More dismal news for the Pope

More dismal news for the Pope August 1, 2011

GERMANS are ditching the Roman Catholic Church in ever-increasing numbers, according to a new survey.

Ratzinger has much to look glum about
The number of people leaving the Church jumped by nearly 50 percent in 2010 as the Roman Catholic abuse scandal escalated.

Some 181,000 people quit their memberships last year, up from 124,000 in 2009, according to stats  released by the Church.
Over the past 20 years, the number of members of the Roman Catholic Church in Germany has fallen from 28.3 million to 24.6 million or 30.2 percent of the country’s population in 2010, the data showed.
The numbers are easily tracked because members pay a church tax unless they formally leave the congregation — the same reason the declining membership has led to increasing budget shortfalls for the church.
The new figures come ahead of a planned visit by Pope Ratzinger on Sept 22-25, when he is scheduled to visit the cities of Freiburg, Erfurt and Berlin where he will deliver a speech to German parliament.
Germans are not required to say why they want to strike their church membership, but many have blamed the reports of sexual and physical abuse of hundreds of children by clergy that surfaced last year.
The diocese that recorded the highest member loss last year was Ratzinger’s former diocese, Munich and Freising,  where 21,600 people alone left the church.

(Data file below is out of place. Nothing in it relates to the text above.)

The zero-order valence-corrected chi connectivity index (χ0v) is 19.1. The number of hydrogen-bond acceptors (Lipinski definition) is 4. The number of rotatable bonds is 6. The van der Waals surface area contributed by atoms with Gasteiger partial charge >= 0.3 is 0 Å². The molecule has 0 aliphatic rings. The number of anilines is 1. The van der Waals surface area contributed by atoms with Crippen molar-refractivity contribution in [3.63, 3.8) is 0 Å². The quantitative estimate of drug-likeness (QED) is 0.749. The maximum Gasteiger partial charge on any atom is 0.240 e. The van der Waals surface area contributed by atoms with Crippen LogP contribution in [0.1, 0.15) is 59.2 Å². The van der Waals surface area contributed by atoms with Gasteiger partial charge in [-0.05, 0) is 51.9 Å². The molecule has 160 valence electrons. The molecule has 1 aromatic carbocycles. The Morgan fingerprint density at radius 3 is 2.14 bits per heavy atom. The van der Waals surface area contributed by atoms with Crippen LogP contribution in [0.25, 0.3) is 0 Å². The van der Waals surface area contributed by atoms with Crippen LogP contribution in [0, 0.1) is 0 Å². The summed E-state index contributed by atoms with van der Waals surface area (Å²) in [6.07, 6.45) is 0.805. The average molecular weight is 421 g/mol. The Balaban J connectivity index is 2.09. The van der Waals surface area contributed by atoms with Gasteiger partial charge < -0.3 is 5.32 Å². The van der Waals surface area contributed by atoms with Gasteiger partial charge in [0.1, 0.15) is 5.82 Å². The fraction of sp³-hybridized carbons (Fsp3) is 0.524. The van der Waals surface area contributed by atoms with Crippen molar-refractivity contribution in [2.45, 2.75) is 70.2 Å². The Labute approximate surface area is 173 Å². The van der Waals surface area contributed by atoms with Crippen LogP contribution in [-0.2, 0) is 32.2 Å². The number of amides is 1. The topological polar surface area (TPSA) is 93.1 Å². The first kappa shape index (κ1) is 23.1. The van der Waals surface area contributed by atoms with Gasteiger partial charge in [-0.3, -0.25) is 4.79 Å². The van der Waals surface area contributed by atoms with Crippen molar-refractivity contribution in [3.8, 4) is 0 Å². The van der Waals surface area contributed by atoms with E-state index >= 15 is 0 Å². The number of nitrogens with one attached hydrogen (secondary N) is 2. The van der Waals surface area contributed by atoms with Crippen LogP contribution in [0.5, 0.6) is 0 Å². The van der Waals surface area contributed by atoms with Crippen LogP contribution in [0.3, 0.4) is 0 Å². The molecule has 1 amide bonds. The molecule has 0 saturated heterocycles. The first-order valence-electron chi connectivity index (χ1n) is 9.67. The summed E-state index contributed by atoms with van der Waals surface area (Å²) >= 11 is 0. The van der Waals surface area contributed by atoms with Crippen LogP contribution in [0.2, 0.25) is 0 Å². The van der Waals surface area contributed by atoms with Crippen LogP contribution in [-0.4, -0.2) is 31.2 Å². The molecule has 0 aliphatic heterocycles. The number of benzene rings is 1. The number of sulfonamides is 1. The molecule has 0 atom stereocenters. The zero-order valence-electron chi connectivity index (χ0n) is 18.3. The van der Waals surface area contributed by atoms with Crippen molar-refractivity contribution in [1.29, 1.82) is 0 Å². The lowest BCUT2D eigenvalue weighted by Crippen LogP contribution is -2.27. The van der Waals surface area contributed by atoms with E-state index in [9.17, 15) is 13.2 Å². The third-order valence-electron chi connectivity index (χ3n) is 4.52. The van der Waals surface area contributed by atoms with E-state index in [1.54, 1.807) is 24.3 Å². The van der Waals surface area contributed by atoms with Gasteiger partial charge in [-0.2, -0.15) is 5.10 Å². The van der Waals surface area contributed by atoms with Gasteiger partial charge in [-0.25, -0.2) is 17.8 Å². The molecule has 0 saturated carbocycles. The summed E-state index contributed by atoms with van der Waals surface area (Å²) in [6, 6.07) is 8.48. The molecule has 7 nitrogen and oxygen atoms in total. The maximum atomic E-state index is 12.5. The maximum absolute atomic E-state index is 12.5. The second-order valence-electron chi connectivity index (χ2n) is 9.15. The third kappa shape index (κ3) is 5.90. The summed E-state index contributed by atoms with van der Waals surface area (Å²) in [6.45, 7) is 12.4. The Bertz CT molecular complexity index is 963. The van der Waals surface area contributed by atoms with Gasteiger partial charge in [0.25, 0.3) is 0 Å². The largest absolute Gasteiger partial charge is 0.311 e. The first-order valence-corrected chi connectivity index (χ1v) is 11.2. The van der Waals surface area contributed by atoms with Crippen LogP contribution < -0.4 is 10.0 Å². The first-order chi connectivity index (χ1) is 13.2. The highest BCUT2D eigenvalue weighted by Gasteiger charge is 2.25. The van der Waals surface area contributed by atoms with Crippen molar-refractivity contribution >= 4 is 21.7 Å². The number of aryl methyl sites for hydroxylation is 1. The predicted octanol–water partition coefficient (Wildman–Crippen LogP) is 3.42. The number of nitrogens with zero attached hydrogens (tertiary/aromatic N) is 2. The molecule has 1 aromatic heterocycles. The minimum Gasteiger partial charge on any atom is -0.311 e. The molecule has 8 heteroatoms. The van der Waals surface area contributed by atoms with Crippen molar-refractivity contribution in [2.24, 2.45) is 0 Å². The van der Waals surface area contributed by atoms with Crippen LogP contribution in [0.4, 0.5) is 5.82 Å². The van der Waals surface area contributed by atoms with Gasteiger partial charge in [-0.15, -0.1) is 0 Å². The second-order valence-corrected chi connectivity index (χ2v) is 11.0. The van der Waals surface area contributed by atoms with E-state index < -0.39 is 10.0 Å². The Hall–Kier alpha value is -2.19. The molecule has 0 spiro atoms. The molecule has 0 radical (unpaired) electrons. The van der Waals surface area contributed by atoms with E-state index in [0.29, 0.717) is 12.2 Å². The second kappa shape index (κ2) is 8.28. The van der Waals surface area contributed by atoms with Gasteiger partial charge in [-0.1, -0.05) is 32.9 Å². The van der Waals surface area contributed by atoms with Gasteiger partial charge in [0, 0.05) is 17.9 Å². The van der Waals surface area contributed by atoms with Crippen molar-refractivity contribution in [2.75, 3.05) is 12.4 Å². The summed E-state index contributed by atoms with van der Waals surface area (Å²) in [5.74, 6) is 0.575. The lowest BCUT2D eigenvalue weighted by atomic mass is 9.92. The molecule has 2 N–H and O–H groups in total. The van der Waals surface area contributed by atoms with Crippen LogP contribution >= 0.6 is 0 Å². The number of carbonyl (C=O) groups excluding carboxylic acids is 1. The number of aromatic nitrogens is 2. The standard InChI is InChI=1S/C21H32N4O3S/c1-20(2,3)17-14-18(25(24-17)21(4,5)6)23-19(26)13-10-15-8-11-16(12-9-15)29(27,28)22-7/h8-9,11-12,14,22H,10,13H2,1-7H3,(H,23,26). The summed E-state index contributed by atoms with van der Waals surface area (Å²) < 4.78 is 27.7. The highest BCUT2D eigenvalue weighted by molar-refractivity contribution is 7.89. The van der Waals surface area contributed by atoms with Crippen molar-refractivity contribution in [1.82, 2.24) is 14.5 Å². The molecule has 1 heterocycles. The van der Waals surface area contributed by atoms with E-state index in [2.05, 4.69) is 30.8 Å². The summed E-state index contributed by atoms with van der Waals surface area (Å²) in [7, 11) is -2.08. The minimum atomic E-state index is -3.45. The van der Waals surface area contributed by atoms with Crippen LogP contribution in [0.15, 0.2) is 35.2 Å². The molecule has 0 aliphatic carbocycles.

The Archbishop of Munich and Freising, Cardinal Reinhard Marx, late last year begged forgiveness for “everything those working for the church have done” as he presented a report that showed more than 250 priests and religion teachers sexually or physically abused children in the diocese over the past decades. He said:

We want to learn from our bad mistakes and misconduct of the past.

In its response to the abuse scandal, Germany’s Bishops Conference has publicly and repeatedly showed remorse, changed the relevant guidelines for the clergy and offered up to €5,000 ($6,900) compensation to victims of abuse by clergy or church officials while they were minors, but it gave no total number of victims.
Austria, which taxes church members in a way similar to those in Germany also saw a significant hike in the number of departures. Figures published by the Austrian Bishop’s Conference earlier this year said 87,000 Austrian Catholics left in 2010, a 64 percent increase over the 53,000 who formally had their names struck from church registries in 2009.
 

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